We have reached the stage in the Democratic race when the best candidates have buffed their stump speeches to a shine like a chauffeur polishing the front grill on a Rolls Royce. Every rambling anecdote has been dropped, every hand gesture has been syncopated with the rhetoric, and every laugh line has been blessed with the right emphasis.
Stump speeches have frequently been compared to a standup comic’s act. But that isn’t quite right—in part, because the crowds at political gatherings tend to be sober. Audiences at comedy clubs also know they are laughing at monologues that have been performed many times before. But a true political talent (like Bill Clinton in 1992) can make voters feel like the candidate is telling them something fresh and different that flows from the heart.
A stump speech can easily be expanded to add a local nugget or to react to the latest Trumpian outrage. But truncating the speech to a few minutes can be as brutal as seeing a literary masterpiece reduced to a few lines on an inspirational greeting card. Personal anecdotes lose their setups and applause lines become stripped of their context.
All the leading Democrats (save for Joe Biden) got a forced course Sunday in truncated tropes in Cedar Rapids, as they addressed an audience of 1,500 Iowa activists who chose to spend a sunny pre-summer afternoon in a hotel ballroom listening to speeches. What they learned from the 19 candidates who spoke is that brevity is not always the soul of wit.
The oratorical challenges of Sunday’s statewide Iowa Democratic event would have daunted William Jennings Bryan, the famed Nebraska “boy orator,” who harangued his way into the 1896 Democratic presidential nomination with his legendary “Cross of Gold” speech. The ballroom at the Doubletree Hotel is short and wide, which meant that most Democrats saw the distant speakers on giant TV screens. The time limits were as rigorously enforced as at the Oscars, right down to the event organizers bringing up the music as speakers hit the five-minute mark.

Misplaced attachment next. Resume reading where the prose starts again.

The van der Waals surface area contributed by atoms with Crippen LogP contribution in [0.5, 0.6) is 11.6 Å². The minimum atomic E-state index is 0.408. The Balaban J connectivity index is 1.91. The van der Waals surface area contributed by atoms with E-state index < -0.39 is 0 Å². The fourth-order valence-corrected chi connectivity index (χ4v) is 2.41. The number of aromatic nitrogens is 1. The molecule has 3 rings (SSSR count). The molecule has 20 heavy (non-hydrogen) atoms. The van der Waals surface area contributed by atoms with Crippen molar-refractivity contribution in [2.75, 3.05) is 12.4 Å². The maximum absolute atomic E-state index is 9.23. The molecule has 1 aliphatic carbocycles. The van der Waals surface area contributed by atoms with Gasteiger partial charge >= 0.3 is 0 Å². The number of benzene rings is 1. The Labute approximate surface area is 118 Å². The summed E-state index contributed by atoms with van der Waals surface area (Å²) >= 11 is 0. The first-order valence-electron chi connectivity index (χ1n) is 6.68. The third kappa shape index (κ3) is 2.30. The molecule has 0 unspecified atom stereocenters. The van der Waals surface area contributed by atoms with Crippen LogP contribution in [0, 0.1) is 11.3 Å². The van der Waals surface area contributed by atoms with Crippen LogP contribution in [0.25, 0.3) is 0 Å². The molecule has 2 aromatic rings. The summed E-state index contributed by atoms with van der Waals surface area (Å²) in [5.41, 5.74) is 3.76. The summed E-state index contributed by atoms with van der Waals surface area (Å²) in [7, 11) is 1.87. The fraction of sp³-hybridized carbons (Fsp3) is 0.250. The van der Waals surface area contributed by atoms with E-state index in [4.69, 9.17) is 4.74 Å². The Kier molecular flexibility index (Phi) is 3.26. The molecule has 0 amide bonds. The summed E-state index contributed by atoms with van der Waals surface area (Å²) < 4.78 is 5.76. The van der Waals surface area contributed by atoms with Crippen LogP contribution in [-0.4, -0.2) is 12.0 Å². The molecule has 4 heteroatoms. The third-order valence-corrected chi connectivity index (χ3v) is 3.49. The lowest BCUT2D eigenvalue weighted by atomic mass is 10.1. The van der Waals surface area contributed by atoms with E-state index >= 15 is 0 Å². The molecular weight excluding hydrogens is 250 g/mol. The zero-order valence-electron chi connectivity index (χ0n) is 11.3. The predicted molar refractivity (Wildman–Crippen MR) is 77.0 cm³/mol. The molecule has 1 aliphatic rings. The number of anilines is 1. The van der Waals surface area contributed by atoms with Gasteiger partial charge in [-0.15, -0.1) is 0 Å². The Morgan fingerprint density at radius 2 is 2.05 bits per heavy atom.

There were no real winners in Cedar Rapids. Even shooting-star candidates like Pete Buttigieg got more applause when he began speaking than when he finished. Only Elizabeth Warren (with her good-humored passion) and Amy Klobuchar (with her humor) appeared to master the room and its shaky acoustics.
The losers were all the struggling candidates who nurture the belief that one burst of stirring oratory could transform their fortunes. In truth, no rapid plan of action is going to lift any presidential hopeful to the summit of electoral success. The only way to rise above the 1-percenters (the trailing candidates in the polls, not the wealthy targets of Warren’s oratory) is to climb out of the crowded base camp one agonizing step at a time.